As noted, however, the prosecution is also making the broader argument – one which has proven persuasive in similar cases – that even if the ‘vandalism’ in question is covered by the RFRA (which the government vehemently disputes), severe punishment can prevent similar offences, thus ‘compelling’ the government to override the RFRA in the greater national interest.

Judge Cheesbro, acceding to a defense request to allow “additional but limited briefing,” closed the session and will now recommend (at an unspecified date) whether to grant the motion to dismiss or set a date for a trial. The final decision will be up to District Court Judge Lisa Godbey Wood.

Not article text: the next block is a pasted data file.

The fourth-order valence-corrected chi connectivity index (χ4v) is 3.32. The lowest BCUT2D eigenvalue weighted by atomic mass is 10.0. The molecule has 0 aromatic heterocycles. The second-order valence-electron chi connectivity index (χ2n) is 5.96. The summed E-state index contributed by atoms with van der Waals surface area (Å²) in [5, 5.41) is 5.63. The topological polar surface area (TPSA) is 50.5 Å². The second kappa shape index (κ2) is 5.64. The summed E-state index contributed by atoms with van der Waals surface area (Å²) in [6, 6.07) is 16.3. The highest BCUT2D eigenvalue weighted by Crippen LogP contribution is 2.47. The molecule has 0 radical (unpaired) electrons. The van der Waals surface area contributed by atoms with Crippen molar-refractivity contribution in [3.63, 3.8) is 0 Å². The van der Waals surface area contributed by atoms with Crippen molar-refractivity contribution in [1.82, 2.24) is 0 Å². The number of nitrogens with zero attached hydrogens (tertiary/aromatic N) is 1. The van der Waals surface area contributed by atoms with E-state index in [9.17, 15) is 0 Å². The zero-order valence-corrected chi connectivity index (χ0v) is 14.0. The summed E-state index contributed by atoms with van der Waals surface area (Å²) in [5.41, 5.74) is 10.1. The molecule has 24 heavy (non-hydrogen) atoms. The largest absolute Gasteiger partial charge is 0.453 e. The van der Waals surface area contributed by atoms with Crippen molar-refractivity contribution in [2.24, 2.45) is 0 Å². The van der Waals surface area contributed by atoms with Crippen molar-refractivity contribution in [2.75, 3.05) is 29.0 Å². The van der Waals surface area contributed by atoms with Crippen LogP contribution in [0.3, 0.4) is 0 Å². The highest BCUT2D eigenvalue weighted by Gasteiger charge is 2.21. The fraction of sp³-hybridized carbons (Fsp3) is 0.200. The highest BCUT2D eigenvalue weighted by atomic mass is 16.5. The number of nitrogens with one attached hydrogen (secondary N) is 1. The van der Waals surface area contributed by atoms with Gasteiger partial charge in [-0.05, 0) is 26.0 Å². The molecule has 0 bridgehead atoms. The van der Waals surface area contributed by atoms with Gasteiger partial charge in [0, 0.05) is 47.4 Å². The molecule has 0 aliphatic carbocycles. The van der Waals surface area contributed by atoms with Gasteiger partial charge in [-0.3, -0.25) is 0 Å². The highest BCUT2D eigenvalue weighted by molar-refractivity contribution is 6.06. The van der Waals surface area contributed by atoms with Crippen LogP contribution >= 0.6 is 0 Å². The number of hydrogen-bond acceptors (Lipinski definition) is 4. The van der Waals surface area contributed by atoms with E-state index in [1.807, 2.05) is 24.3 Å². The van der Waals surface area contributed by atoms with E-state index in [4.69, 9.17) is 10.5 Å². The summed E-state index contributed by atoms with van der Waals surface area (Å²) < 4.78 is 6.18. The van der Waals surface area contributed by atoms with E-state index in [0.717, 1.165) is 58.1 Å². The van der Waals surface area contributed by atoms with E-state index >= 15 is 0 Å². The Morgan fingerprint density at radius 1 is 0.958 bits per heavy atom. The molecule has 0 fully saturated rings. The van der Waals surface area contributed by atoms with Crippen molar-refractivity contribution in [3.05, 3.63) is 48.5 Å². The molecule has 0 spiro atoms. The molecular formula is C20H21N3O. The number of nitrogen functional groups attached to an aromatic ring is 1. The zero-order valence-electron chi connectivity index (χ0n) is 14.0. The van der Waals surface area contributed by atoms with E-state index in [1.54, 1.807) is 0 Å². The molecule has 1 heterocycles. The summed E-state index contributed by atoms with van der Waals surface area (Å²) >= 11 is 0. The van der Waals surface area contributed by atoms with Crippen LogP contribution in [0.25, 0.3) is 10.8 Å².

After the hearing, O’Neill told supporters: “The victory of the day was that the truth was spoken.” “It is clear,” he added, “that is the threat” the government fears most.

 

 

Sean Howard

 

Sean Howard is adjunct professor of political science at Cape Breton University and member of Canadian Pugwash. He may be reached here.